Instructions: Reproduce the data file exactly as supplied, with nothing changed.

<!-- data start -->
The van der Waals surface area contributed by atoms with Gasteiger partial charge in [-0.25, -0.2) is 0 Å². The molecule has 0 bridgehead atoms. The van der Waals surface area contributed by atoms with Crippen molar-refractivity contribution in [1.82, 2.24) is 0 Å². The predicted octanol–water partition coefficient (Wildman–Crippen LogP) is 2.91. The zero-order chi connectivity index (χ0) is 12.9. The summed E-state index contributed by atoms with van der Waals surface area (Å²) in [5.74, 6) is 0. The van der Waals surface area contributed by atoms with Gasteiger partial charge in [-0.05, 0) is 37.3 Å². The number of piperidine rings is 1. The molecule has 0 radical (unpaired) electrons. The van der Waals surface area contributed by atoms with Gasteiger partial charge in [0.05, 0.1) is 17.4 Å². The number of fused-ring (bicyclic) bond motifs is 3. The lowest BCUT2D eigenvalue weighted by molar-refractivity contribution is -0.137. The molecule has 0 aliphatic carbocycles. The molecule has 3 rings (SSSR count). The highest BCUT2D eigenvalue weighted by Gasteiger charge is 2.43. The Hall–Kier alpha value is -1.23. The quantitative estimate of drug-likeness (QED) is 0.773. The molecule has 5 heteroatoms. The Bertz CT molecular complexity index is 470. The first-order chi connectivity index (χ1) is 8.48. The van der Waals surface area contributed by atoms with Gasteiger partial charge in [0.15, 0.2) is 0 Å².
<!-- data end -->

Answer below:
The van der Waals surface area contributed by atoms with Gasteiger partial charge in [-0.25, -0.2) is 0 Å². The molecule has 0 bridgehead atoms. The van der Waals surface area contributed by atoms with Crippen molar-refractivity contribution in [1.82, 2.24) is 0 Å². The predicted octanol–water partition coefficient (Wildman–Crippen LogP) is 2.91. The zero-order chi connectivity index (χ0) is 12.9. The summed E-state index contributed by atoms with van der Waals surface area (Å²) in [5.74, 6) is 0. The van der Waals surface area contributed by atoms with Gasteiger partial charge in [-0.05, 0) is 37.3 Å². The number of piperidine rings is 1. The molecule has 0 radical (unpaired) electrons. The van der Waals surface area contributed by atoms with Gasteiger partial charge in [0.05, 0.1) is 17.4 Å². The number of fused-ring (bicyclic) bond motifs is 3. The lowest BCUT2D eigenvalue weighted by molar-refractivity contribution is -0.137. The molecule has 0 aliphatic carbocycles. The molecule has 3 rings (SSSR count). The highest BCUT2D eigenvalue weighted by Gasteiger charge is 2.43. The Hall–Kier alpha value is -1.23. The quantitative estimate of drug-likeness (QED) is 0.773. The molecule has 5 heteroatoms. The Bertz CT molecular complexity index is 470. The first-order chi connectivity index (χ1) is 8.48. The van der Waals surface area contributed by atoms with Gasteiger partial charge in [0.15, 0.2) is 0 Å².